A new member’s bill would make it illegal to deny someone service because they have a disability assist dog. Dog owner Hannah Gibson explains why the law is so necessary.
For over two and a half years, I have navigated the world with my trusty mobility dog, Mr Darcy, by my side. Specifically, I have navigated Wellington, a beautiful but notoriously inaccessible city for those with different mobility needs. And people, it hasn’t always been pleasant.
Once trained and accredited, disability dogs have what are called public access rights, allowing them to enter any public place, including public transport, and private businesses like supermarkets, restaurants, shopping malls, cinemas and motels or hotels. However, in reality, when a shop owner or café worker asks you to “leave the dog outside”, it isn’t always feasible or safe to explain the law.
Staff in a sushi restaurant once loudly told me I couldn’t be there with Mr Darcy. I could feel my face going red as everyone looked at us. We ended up leaving.
Other times, however, I have had the energy to not back down when sales assistants told me to take him out. I explained the law, pointed at his jacket where it says PUBLIC ACCESS RIGHTS, and offered them our photo ID. In the end, though, staying to browse or shop was excruciating. Plus, I don’t want to spend my money somewhere people have been rude.
Searching for accessible rental properties in Wellington was already a nightmare – not just for me, but for people like my friend Erin Gough who had to use a shower at work for seven months because she could not secure an accessible house. Trying to find an accessible home that Mr Darcy would also be welcome in has made it much trickier. It is more challenging because landlords or property managers can legally deny your application because you have a dog. I have the same protections that people with regular pets have: nil.
Over the years, my partner and I have experimented with various approaches:
1. Go to the viewing and make a good impression, but don’t mention the dog. Bringing him up comes later, after we are sure the house is somewhere that could work for us.
2. Before going to a viewing, we determine how (in)accessible the property in question is. If we want to proceed, we send the owners/property manager a message and a CV-like document outlining a bit about Mr Darcy and us. The I have a service dog, but you’d never even know he was a dog approach. The photos of him usually win over the hardest of hearts.
3. Be upfront, enquire about the access, and mention Mr Darcy. But, again, make sure to minimise the fact he is a dog. Instead, make him sound like a super being. Throw in a few examples of what he does, and tell them that he helps keep the house clean by assisting with laundry and picking things off the floor. Charm them with his charisma.
The third approach has been the most successful. We discovered that landlords tend to fall into three categories. The first are happy for tenants to have animals, pet or otherwise. The second unequivocally do not want any animal in the house, regardless of how well trained Mr Darcy is. The third state they don’t want any pets, but then are open to our application. Maybe they know someone with a service dog, or perhaps they know that dogs, if well trained, probably make less mess than kids (I love kids, but I stand by this statement). These landlords are the rarest.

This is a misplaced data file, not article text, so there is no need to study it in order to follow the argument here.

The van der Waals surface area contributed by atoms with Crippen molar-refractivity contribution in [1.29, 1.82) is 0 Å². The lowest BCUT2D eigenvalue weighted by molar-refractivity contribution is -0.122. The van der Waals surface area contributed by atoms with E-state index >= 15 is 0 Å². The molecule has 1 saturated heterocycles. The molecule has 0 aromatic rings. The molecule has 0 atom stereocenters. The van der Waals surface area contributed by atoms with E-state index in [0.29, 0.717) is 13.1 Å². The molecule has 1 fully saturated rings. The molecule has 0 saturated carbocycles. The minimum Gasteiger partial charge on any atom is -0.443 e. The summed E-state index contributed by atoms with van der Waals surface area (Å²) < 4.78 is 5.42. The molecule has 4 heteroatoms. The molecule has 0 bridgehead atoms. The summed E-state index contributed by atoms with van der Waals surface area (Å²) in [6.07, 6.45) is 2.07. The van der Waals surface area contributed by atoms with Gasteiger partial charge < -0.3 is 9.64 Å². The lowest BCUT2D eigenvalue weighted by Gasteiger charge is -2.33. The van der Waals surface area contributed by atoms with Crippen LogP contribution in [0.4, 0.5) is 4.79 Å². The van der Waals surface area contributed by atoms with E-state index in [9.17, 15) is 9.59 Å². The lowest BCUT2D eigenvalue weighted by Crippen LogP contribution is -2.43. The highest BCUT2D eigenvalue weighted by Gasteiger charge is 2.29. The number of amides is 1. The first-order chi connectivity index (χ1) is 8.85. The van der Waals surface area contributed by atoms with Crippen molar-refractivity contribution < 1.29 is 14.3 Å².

The thing is, it’s hard to be upfront when a large proportion of people respond with “we don’t allow pets here” even after you’ve explained he isn’t a pet.
Even when we did find one amenable landlord, and we moved in, they made sure to tell me: “I did an act of kindness and allowed you to have the dog here.”
No one should frame allowing my mobility dog, who supports me to be independent, into the house with me as a “kindness”. It suggests I owe something to my landlord, or should be forever thankful. It’s enough to make me feel uncomfortable in my home.
It’s also exhausting to always be forced to package myself and family to minimise my disabilities and needs, to make them acceptable. Yet I have done it too often. Society is inherently ableist, and there aren’t a lot of protections to ensure disabled people are treated with respect. Making myself smaller, not asking for much, is a habit I am forever trying to break.
It’s not just rental accommodation. Public services, shops and restaurants are all places where people with disabilities are often denied entry or opportunities because they’re accompanied by an assistance dog. More legal protections would result in more choices for those who have such dogs.
Ricardo Menéndez March’s Human Rights (Disability Assist Dogs Non-Discrimination) Amendment Bill seeks to ensure that disabled New Zealanders do not face discrimination for having a mobility assistance dog.
The bill explicitly states that a person cannot be denied a service because they have a disability assist dog. The bill would replace the term “guide dog” – generally associated with dogs used by people who are blind – with the broader term “disability assist dog” as a prohibited grounds for discrimination.
So why is this new bill important?
As an extension of my arms and legs, Darcy is part of my physical body. Sometimes I call him my shadow, but really, he allows my precarious and struggling (but strong in many other ways) body to do more than I ever thought possible. He is my independence; he bolsters my confidence. I know that with him, I am safe.
To deny him entry is essentially denying me. It strips me of choice. If the bill is passed as legislation, it won’t magically make Wellington less hilly and inaccessible, but it would make a tangible difference to many of us with mobility assistance dogs.
This bill is welcome news, and I urge people to engage with the public submissions process which closes tomorrow, 10 November 2021.